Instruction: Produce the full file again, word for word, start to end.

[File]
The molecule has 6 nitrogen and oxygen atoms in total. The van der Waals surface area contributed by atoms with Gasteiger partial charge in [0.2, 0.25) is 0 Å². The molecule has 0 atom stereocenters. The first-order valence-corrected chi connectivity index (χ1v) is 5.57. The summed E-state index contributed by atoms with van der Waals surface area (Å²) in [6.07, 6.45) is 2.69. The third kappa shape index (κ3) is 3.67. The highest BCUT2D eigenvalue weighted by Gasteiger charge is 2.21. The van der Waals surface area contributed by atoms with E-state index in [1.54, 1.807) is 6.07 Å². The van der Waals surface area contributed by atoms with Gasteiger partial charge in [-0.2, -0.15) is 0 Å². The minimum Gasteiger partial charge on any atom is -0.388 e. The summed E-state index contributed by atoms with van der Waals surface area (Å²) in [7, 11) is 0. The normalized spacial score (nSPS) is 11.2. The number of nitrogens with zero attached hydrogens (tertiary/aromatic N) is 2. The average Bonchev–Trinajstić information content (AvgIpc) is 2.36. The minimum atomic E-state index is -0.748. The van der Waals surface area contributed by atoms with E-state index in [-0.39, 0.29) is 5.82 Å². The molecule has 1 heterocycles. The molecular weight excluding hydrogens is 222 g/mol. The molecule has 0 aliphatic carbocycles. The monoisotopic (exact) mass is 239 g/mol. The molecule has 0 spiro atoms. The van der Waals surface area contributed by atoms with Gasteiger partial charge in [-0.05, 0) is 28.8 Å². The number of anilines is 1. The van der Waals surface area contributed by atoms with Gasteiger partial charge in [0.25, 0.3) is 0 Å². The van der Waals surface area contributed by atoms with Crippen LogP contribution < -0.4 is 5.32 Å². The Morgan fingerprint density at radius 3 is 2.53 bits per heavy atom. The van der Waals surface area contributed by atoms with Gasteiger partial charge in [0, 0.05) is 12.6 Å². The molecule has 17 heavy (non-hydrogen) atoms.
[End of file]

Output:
The molecule has 6 nitrogen and oxygen atoms in total. The van der Waals surface area contributed by atoms with Gasteiger partial charge in [0.2, 0.25) is 0 Å². The molecule has 0 atom stereocenters. The first-order valence-corrected chi connectivity index (χ1v) is 5.57. The summed E-state index contributed by atoms with van der Waals surface area (Å²) in [6.07, 6.45) is 2.69. The third kappa shape index (κ3) is 3.67. The highest BCUT2D eigenvalue weighted by Gasteiger charge is 2.21. The van der Waals surface area contributed by atoms with E-state index in [1.54, 1.807) is 6.07 Å². The van der Waals surface area contributed by atoms with Gasteiger partial charge in [-0.2, -0.15) is 0 Å². The minimum Gasteiger partial charge on any atom is -0.388 e. The summed E-state index contributed by atoms with van der Waals surface area (Å²) in [7, 11) is 0. The normalized spacial score (nSPS) is 11.2. The number of nitrogens with zero attached hydrogens (tertiary/aromatic N) is 2. The average Bonchev–Trinajstić information content (AvgIpc) is 2.36. The minimum atomic E-state index is -0.748. The van der Waals surface area contributed by atoms with E-state index in [-0.39, 0.29) is 5.82 Å². The molecule has 1 heterocycles. The molecular weight excluding hydrogens is 222 g/mol. The molecule has 0 aliphatic carbocycles. The monoisotopic (exact) mass is 239 g/mol. The molecule has 0 spiro atoms. The van der Waals surface area contributed by atoms with Gasteiger partial charge in [-0.05, 0) is 28.8 Å². The number of anilines is 1. The van der Waals surface area contributed by atoms with Gasteiger partial charge in [0.25, 0.3) is 0 Å². The van der Waals surface area contributed by atoms with Crippen LogP contribution < -0.4 is 5.32 Å². The Morgan fingerprint density at radius 3 is 2.53 bits per heavy atom. The van der Waals surface area contributed by atoms with Gasteiger partial charge in [0, 0.05) is 12.6 Å². The molecule has 17 heavy (non-hydrogen) atoms.